BBQ’ing in the USA (Part 2 of 2)

29 January 2018 admin Comments Off on BBQ’ing in the USA (Part 2 of 2) Travel Tips & Advice

Class: Travel Tips/Advice
Date: 30/01/18


Are you a BBQ lover? There are four regions in the USA which are widely regarded to have the best bbq’d food: Carolina, Kansas City, Memphis and Texas. Here we have the second two:



What you’re eating: Pork, but whether it is wet or dry is up to you. Wet means your barbecue (typically ribs) comes with a tomato-based sauce that was added after the meat was smoked and basted. Order it dry and you’ll get barbecue that was covered with herbs and spices, like onion, garlic and paprika — called a rub — before being smoked.


Classic cut: Pork ribs and, to a lesser extent, pork shoulder are the main meats.


Bit of trivia: Chefs in MemphisTennessee, like adding local barbecue to all sorts of other dishes like spaghetti (Interstate Barbecue) and pizza.


Where to sample it: Central BBQ’s three locations in Memphis serve smoked ribs (wet or dry), pork, chicken, turkey, beef brisket, sausage and chicken wings (wet or dry). Or, for a different type of barbecue, try the barbecued bologna.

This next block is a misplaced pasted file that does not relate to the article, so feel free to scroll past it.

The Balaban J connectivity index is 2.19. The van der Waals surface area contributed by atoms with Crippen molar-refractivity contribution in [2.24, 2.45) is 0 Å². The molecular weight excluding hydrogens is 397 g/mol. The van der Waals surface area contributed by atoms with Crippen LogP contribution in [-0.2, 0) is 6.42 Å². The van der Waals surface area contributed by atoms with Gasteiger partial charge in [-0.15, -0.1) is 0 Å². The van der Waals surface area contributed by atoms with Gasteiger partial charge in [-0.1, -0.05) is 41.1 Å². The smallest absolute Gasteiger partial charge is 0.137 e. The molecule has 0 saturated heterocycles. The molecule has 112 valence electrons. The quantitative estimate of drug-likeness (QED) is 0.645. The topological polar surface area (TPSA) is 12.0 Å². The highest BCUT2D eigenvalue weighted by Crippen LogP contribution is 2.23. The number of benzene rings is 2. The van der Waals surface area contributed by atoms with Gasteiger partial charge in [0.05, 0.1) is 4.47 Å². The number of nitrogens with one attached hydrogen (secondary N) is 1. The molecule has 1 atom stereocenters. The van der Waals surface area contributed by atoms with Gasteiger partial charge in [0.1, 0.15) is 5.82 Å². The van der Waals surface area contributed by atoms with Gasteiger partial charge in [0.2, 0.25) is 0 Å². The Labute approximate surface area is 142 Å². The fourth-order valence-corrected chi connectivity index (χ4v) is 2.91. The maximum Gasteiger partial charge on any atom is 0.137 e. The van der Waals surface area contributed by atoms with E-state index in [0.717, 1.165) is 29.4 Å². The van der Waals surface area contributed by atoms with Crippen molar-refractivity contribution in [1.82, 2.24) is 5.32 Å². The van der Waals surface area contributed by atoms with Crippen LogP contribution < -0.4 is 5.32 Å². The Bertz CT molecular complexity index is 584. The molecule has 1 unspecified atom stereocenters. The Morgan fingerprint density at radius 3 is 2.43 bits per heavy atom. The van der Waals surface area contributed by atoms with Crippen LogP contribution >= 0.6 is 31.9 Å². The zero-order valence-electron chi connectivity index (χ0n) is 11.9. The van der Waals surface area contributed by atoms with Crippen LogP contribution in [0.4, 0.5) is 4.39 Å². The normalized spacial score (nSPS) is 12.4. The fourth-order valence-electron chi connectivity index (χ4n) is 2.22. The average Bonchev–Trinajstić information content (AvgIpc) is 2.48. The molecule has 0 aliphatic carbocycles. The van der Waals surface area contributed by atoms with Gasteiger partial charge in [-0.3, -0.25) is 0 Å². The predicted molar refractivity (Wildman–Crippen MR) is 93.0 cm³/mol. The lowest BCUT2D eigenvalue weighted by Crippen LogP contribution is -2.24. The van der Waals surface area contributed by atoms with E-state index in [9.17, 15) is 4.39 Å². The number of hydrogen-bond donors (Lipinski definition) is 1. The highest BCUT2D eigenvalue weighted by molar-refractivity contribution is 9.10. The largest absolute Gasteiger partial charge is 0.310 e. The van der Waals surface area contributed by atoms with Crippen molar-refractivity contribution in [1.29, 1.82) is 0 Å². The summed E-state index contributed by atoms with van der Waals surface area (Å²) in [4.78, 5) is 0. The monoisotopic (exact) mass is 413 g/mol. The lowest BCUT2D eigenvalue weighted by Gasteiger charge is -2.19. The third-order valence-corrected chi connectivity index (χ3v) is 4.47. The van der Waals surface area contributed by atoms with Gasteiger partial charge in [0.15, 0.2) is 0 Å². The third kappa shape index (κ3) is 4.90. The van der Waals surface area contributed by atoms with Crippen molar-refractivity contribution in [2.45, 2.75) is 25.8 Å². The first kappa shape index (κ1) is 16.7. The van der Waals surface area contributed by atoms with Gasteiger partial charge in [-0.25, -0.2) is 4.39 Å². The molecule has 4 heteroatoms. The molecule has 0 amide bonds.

What you’re eating: What’s traditionally thought of as Texas barbecue is beef brisket smoked with mesquite or oak. However, barbecue preferences can vary wildly throughout Texas — no surprise, given the state’s size. In Texas, the focus is on the meat, rather than the sauce; an emphasis some sources credit to the state’s ranching history while others attribute it to central European butchering traditions settlers brought to the state. Rubs are more prevalent. If a sauce is used though, it’s likely tomato-based.


Classic cut: Brisket that just about falls of the bone on its own.


Bit of trivia: The movie “Chef” filmed a scene at the storied Franklin Barbecue in Austin.


Where to sample it: Proclaimed the barbecue capital of Texas by the state Legislature, Lockhart is home to Black’s BBQ, which has been serving meat cooked low and slow since 1932. It currently serves nine different types of smoked meat with its signature rub and local post oak wood. And its current pit, which is 66 years old, can hold 500 pounds of meat at one time.


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